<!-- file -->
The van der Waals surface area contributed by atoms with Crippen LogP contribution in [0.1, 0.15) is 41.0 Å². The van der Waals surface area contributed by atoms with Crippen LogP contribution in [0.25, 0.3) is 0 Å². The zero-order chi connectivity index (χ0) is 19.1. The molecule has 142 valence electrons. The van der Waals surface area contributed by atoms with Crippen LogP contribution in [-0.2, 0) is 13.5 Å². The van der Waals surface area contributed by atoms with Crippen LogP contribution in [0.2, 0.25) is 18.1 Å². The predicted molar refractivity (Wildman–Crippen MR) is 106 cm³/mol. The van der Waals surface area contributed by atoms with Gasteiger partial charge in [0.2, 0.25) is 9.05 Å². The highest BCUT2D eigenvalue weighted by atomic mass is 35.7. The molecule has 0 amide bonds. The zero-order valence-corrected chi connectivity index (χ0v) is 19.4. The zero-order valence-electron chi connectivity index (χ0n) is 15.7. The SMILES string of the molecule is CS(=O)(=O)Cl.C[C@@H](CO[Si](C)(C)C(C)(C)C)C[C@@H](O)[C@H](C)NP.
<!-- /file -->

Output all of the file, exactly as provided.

The van der Waals surface area contributed by atoms with Crippen LogP contribution in [0.1, 0.15) is 41.0 Å². The van der Waals surface area contributed by atoms with Crippen LogP contribution in [0.25, 0.3) is 0 Å². The zero-order chi connectivity index (χ0) is 19.1. The molecule has 142 valence electrons. The van der Waals surface area contributed by atoms with Crippen LogP contribution in [-0.2, 0) is 13.5 Å². The van der Waals surface area contributed by atoms with Crippen LogP contribution in [0.2, 0.25) is 18.1 Å². The predicted molar refractivity (Wildman–Crippen MR) is 106 cm³/mol. The van der Waals surface area contributed by atoms with Gasteiger partial charge in [0.2, 0.25) is 9.05 Å². The highest BCUT2D eigenvalue weighted by atomic mass is 35.7. The molecule has 0 amide bonds. The zero-order valence-corrected chi connectivity index (χ0v) is 19.4. The zero-order valence-electron chi connectivity index (χ0n) is 15.7. The SMILES string of the molecule is CS(=O)(=O)Cl.C[C@@H](CO[Si](C)(C)C(C)(C)C)C[C@@H](O)[C@H](C)NP.